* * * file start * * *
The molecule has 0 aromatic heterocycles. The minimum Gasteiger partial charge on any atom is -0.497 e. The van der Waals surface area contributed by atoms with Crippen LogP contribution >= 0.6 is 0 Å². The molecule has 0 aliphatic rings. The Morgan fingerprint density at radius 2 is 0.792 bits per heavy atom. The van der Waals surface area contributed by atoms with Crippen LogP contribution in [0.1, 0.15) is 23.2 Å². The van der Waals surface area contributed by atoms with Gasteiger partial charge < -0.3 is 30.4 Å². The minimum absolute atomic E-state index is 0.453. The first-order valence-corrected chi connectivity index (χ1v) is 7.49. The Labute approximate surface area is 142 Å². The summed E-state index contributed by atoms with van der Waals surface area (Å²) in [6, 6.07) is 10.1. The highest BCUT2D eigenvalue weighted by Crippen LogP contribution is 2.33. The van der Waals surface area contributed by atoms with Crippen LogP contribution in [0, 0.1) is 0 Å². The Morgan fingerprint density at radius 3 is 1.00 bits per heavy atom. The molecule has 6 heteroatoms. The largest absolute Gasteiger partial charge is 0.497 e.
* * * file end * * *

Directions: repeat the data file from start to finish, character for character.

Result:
The molecule has 0 aromatic heterocycles. The minimum Gasteiger partial charge on any atom is -0.497 e. The van der Waals surface area contributed by atoms with Crippen LogP contribution >= 0.6 is 0 Å². The molecule has 0 aliphatic rings. The Morgan fingerprint density at radius 2 is 0.792 bits per heavy atom. The van der Waals surface area contributed by atoms with Crippen LogP contribution in [0.1, 0.15) is 23.2 Å². The van der Waals surface area contributed by atoms with Gasteiger partial charge < -0.3 is 30.4 Å². The minimum absolute atomic E-state index is 0.453. The first-order valence-corrected chi connectivity index (χ1v) is 7.49. The Labute approximate surface area is 142 Å². The summed E-state index contributed by atoms with van der Waals surface area (Å²) in [6, 6.07) is 10.1. The highest BCUT2D eigenvalue weighted by Crippen LogP contribution is 2.33. The van der Waals surface area contributed by atoms with Crippen LogP contribution in [0, 0.1) is 0 Å². The Morgan fingerprint density at radius 3 is 1.00 bits per heavy atom. The molecule has 6 heteroatoms. The largest absolute Gasteiger partial charge is 0.497 e.